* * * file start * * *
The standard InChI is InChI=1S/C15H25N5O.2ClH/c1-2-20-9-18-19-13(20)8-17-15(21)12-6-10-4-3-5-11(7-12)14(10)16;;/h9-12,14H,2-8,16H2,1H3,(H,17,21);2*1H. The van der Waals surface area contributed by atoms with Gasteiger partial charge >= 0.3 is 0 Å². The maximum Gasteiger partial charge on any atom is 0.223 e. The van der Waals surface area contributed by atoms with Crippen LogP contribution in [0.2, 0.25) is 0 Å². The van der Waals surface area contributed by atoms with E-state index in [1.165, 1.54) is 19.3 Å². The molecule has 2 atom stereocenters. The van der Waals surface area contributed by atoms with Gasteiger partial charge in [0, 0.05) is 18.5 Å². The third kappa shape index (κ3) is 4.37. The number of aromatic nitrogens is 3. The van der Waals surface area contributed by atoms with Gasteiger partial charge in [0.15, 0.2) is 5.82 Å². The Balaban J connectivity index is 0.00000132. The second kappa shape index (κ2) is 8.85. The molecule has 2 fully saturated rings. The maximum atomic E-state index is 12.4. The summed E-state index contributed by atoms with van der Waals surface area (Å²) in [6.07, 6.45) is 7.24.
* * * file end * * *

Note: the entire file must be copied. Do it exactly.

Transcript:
The standard InChI is InChI=1S/C15H25N5O.2ClH/c1-2-20-9-18-19-13(20)8-17-15(21)12-6-10-4-3-5-11(7-12)14(10)16;;/h9-12,14H,2-8,16H2,1H3,(H,17,21);2*1H. The van der Waals surface area contributed by atoms with Gasteiger partial charge >= 0.3 is 0 Å². The maximum Gasteiger partial charge on any atom is 0.223 e. The van der Waals surface area contributed by atoms with Crippen LogP contribution in [0.2, 0.25) is 0 Å². The van der Waals surface area contributed by atoms with E-state index in [1.165, 1.54) is 19.3 Å². The molecule has 2 atom stereocenters. The van der Waals surface area contributed by atoms with Gasteiger partial charge in [0, 0.05) is 18.5 Å². The third kappa shape index (κ3) is 4.37. The number of aromatic nitrogens is 3. The van der Waals surface area contributed by atoms with Gasteiger partial charge in [0.15, 0.2) is 5.82 Å². The Balaban J connectivity index is 0.00000132. The second kappa shape index (κ2) is 8.85. The molecule has 2 fully saturated rings. The maximum atomic E-state index is 12.4. The summed E-state index contributed by atoms with van der Waals surface area (Å²) in [6.07, 6.45) is 7.24.